The Stonghold Climbing Centre has a cool name and describes itself as London’s largest indoor bouldering space. But is it any good?
London’s newest climbing wall is hidden away down a quiet street a few minutes walk from Tottenham Hale station. The Stronghold Climbing Centre is housed in an old warehouse that had previously been home to a charity recycling and reusing domestic furniture and appliances. These workshops have been replaced with a big, open and light climbing space and a range of good facilities. Read more
I’ve taken my first steps back into climbing following surgery on my injured knee. They’re just small steps at my local climbing wall, because I worry that anything else will see me injure myself again or at least slow down my recovery. My physio was clear about how to not hurt myself – avoid jumping down or falling off from boulder problems until my legs have regained the strength needed to cushion the impact. The only way to follow that advice was to carefully climb easy problems and down climb everything.
This was limiting and could have been a bit irritating, but I decided the best thing to do was to accept climbing this way and ended by enjoying my session. It’s sometimes fun to just focus on moving well during a climb and to forget about pushing yourself to climb harder. I think that I’ve been guilty in the past of getting so caught up in things like the next gear placement, the fall below me, reducing rope drag or how to complete the next move that I just forget to enjoy moving on the rock (or on plastic). My injury has been frustrating, but it is getting me to think differently and to think more about how I move, how I balance and how I can just relax into climbing. If I can change my focus in this way then may I can enjoy the climbing I can do more and build up the fundamentals of good climbing technique so that I can be a better climber in future. Maybe I can also not get frustrated about how rusty my technique is right now and how much strength I’ve lost.
My climbing wall session was the start of all this. I’ve got quite a way to go yet to return to my previous climbing standard, but I’m happy to be back climbing.
Like all new parents, my wife and I are trying to work out how to manage our lives now that we have a baby. Even seemingly simple tasks, like going to the shops or visiting relatives, now feel like a major logistical undertaking. Resuming our regular trips to our local climbing wall felt like a particular challenge. Such a trip would involve ensuring baby Leo is happy and safe in an environment not designed for babies while, at the same time, ensuring both Valerie and I enough of a chance to climb. In the end, we managed the trip and Leo really enjoyed himself, but the little guy eventually hit a wall and crashed out on a bouldering mat. Read more
Guest blogger: Valerie Van den Hende
This is the promised update to my post ‘Climbing for Two: to climb or not to climb’ from May 2013 in which I discussed my decision to continue with rock climbing at the same time as growing Baby Van den Hende, currently known to his friends as ‘Bump’.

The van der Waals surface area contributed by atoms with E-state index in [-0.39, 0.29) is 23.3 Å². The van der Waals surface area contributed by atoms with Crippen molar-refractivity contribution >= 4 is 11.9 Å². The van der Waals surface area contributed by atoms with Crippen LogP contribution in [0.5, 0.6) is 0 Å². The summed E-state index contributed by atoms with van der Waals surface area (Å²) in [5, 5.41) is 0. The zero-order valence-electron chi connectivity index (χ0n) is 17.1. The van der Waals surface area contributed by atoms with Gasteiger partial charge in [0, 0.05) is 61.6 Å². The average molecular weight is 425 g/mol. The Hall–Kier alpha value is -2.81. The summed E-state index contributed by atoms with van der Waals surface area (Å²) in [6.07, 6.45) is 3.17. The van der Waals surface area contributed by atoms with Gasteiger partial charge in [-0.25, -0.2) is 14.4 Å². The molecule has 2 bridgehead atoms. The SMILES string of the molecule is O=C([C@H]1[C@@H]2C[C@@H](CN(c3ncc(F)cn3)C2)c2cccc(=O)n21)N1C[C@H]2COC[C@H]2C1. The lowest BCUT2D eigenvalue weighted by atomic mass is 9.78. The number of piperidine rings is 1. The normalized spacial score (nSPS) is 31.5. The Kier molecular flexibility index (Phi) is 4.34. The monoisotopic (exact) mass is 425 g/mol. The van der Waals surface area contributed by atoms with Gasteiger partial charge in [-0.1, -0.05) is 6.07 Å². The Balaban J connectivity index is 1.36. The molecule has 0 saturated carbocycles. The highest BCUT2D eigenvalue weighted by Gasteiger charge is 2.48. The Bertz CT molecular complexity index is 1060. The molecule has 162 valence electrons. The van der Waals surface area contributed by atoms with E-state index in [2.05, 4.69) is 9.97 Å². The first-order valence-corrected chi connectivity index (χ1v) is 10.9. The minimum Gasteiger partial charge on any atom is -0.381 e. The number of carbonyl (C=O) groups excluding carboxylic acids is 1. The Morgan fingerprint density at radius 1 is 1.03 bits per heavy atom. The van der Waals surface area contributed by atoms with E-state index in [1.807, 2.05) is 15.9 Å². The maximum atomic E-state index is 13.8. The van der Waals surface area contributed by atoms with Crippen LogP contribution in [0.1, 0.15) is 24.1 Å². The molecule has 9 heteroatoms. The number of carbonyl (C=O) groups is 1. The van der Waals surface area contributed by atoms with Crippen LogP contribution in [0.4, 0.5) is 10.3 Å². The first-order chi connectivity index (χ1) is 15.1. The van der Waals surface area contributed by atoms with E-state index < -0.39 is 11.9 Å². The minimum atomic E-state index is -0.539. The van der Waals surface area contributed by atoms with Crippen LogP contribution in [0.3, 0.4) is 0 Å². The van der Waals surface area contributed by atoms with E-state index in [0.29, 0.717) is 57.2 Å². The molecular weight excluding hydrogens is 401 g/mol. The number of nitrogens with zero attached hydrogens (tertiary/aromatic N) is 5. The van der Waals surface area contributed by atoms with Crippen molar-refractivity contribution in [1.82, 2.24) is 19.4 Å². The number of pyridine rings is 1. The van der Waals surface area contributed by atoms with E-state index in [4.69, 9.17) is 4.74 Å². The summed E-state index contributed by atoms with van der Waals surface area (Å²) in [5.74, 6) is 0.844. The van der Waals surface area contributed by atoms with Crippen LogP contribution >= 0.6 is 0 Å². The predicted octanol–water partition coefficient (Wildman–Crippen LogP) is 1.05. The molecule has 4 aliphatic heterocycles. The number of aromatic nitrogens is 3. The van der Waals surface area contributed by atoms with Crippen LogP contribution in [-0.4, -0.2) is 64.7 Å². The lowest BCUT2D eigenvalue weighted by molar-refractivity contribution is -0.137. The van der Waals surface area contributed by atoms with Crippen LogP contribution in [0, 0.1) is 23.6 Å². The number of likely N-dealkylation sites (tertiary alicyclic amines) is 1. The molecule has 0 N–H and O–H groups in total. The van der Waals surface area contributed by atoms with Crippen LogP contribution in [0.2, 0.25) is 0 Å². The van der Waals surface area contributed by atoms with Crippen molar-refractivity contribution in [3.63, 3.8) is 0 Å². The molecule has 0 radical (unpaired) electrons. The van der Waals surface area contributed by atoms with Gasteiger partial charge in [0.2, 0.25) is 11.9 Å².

Bump is due any day now, and Robin has been reminding me that it would be a good time for me to tell you about my experiences before life is filled with nappies and puke, and my brain can no longer string together a meaningful sentence. Personally, I think my brain reached that stage a while ago, so there may have been some hefty editing to this post on my behalf by well-meaning relatives… Read more
Guest blogger: Valerie Van den Hende
One of our first considerations when thinking about trying for a family was would I have to stop climbing? There seems to be a lot of conflicting advice (and some rather strong opposing views) on the internet on the subject of rock climbing during pregnancy. General medical opinion appears to be that any activity where falling is likely should be avoided, as well as contact sports, anything that could result in even mild abdominal trauma and loaded twisting movements. The reasons for this are obvious – clearly I wouldn’t want to cause any physical damage to either myself or our baby, but on the other hand, there are definite benefits from climbing, both physical and psychological. And if pregnancy yoga is safe, then surely some aspects of rock climbing (or ‘yoga going upwards’ as I like to call it) could be ok? Read more
Earlier this week, with waves of rain sweeping over North Wales ruling outdoors rock climbing out, my fiancée and I decided to try the new Beacon Climbing Centre near Caernarfon. We were impressed.
The old Beacon Climbing Centre had been in the Marconi Building in Ceunant for some 18 years. This was a reasonable climbing wall, but it was very out of the way, a bit rundown and in need of an update. This old centre has now shut and the operation moved to a former TV studio on the Cibyn Industrial Estate near Caernarfon. As the new location is just off the main A4086 road from Llanberis, the Beacon Climbing Centre is now brilliantly placed for climbers rained off the mountains and crags of Snowdonia National Park. Read more